115 Is Beta Carotene Safe?
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Dynamic Chiropractic – September 23, 1994, Vol. 12, Issue 20

Is Beta Carotene Safe?

By G. Douglas Andersen, DC, DACBSP, CCN
Front page news was made earlier this year when a study by the U.S. National Cancer Institute and the National Public Health Institute of Finland was published, indicating that beta carotene raised the incidence of lung cancer in male smokers.

The Study

The study group consisted of 29,133 male smokers from Finland. Their ages ranged from 50 to 69 years. Their cigarette use averaged more than one pack a day for 36 years. Over a six year period, random groups received either (1) 50 mg of vitamin E (approximately 66 IU); (2) 20 mg of beta carotene (approximately 33,333 IU); (3) 50 mg of vitamin E and 20 mg of beta carotene; or (4) a placebo.

The Results

The following results are what the popular press picked up:

  1. The beta carotene group had 18 percent more cancer with a 15 percent higher death rate.


  2. The group that took beta carotene and vitamin E did not have a reduced incidence of lung cancer.


  3. The group that took vitamin E only did not have a reduced incidence of lung cancer.


  4. The vitamin E group had more deaths from hemorrhagic stroke than the other three groups.

Headlines across the country included statements like "antioxidants don't work," "beta carotene increases cancer risk," and "vitamins are worthless."

The following results are what the press failed to report:

  1. Within the placebo group, those with the highest blood levels of beta carotene and vitamin E had the lowest risk for developing cancer (it comes as no surprise that this subgroup consumed a diet high in fruits and vegetables).


  2. The vitamin E group had a lower incidence of prostate cancer than the other group.


  3. The overall death rate of the vitamin E group was NOT HIGHER than the other groups.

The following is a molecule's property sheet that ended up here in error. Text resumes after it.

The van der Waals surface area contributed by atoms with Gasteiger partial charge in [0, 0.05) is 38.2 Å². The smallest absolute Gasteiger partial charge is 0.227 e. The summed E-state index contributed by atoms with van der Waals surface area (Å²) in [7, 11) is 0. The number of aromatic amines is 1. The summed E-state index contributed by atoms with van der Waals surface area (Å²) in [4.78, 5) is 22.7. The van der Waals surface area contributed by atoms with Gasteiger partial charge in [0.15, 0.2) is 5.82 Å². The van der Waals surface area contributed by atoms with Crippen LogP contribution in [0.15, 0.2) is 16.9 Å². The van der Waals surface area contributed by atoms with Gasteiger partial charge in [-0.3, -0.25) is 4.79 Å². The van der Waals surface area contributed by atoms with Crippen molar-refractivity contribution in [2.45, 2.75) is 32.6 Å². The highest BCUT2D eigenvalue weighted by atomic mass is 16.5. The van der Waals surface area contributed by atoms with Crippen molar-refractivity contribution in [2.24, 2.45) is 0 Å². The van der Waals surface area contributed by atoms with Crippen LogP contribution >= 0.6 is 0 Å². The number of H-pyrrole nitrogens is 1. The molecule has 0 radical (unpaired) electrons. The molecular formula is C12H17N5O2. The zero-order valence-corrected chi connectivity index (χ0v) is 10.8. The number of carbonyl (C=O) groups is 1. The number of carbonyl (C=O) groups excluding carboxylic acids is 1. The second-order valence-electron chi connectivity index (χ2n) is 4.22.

The Conclusions

The authors concluded that in this study there was no reduction in lung cancer in male smokers after supplementing their diets with beta carotene and vitamin E. They further concluded that these nutrients may even have a harmful effect. This was highly publicized in the press. What was not publicized were these two quotes from the authors:

  1. "There are no known or described mechanisms of toxic effects of beta carotene, no data from studies in animals suggesting beta carotene toxicity, and no evidence of serious toxic effects of this substance in humans."


  2. "In light of the totality of the data available on the relationship between the intake of antioxidant vitamins and a corresponding reduction in cancer, an adverse effect of beta carotene seems unlikely and may well be, in spite of formal statistical significance, due to chance.

The Problems

The doctors and scientists who designed this study were surprised at the results. After analysis, I feel there were some problems that may have led to these unexpected findings:

  1. Pre-existing pathology. After 36 years of at least 20 cigarettes a day, there would be considerable damage to lung tissue. In some people, this damage would probably include the presence of precancerous conditions.